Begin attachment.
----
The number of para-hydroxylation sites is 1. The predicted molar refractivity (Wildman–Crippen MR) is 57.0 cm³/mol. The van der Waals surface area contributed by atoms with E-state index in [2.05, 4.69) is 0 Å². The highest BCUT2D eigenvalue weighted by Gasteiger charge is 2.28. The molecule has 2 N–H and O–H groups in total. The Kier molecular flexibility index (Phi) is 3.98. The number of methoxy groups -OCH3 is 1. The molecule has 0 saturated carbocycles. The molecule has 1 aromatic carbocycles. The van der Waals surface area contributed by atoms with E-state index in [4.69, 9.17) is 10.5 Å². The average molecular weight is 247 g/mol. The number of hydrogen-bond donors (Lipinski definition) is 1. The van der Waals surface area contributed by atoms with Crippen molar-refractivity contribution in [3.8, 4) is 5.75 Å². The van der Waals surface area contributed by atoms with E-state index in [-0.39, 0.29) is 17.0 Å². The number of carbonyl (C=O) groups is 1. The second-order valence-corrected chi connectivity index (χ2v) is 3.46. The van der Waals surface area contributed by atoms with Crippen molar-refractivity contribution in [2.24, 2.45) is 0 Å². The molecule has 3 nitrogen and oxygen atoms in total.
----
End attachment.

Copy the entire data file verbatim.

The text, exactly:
The number of para-hydroxylation sites is 1. The predicted molar refractivity (Wildman–Crippen MR) is 57.0 cm³/mol. The van der Waals surface area contributed by atoms with E-state index in [2.05, 4.69) is 0 Å². The highest BCUT2D eigenvalue weighted by Gasteiger charge is 2.28. The molecule has 2 N–H and O–H groups in total. The Kier molecular flexibility index (Phi) is 3.98. The number of methoxy groups -OCH3 is 1. The molecule has 0 saturated carbocycles. The molecule has 1 aromatic carbocycles. The van der Waals surface area contributed by atoms with E-state index in [4.69, 9.17) is 10.5 Å². The average molecular weight is 247 g/mol. The number of hydrogen-bond donors (Lipinski definition) is 1. The van der Waals surface area contributed by atoms with Crippen molar-refractivity contribution in [3.8, 4) is 5.75 Å². The van der Waals surface area contributed by atoms with E-state index in [-0.39, 0.29) is 17.0 Å². The number of carbonyl (C=O) groups is 1. The second-order valence-corrected chi connectivity index (χ2v) is 3.46. The van der Waals surface area contributed by atoms with Crippen molar-refractivity contribution in [2.24, 2.45) is 0 Å². The molecule has 3 nitrogen and oxygen atoms in total.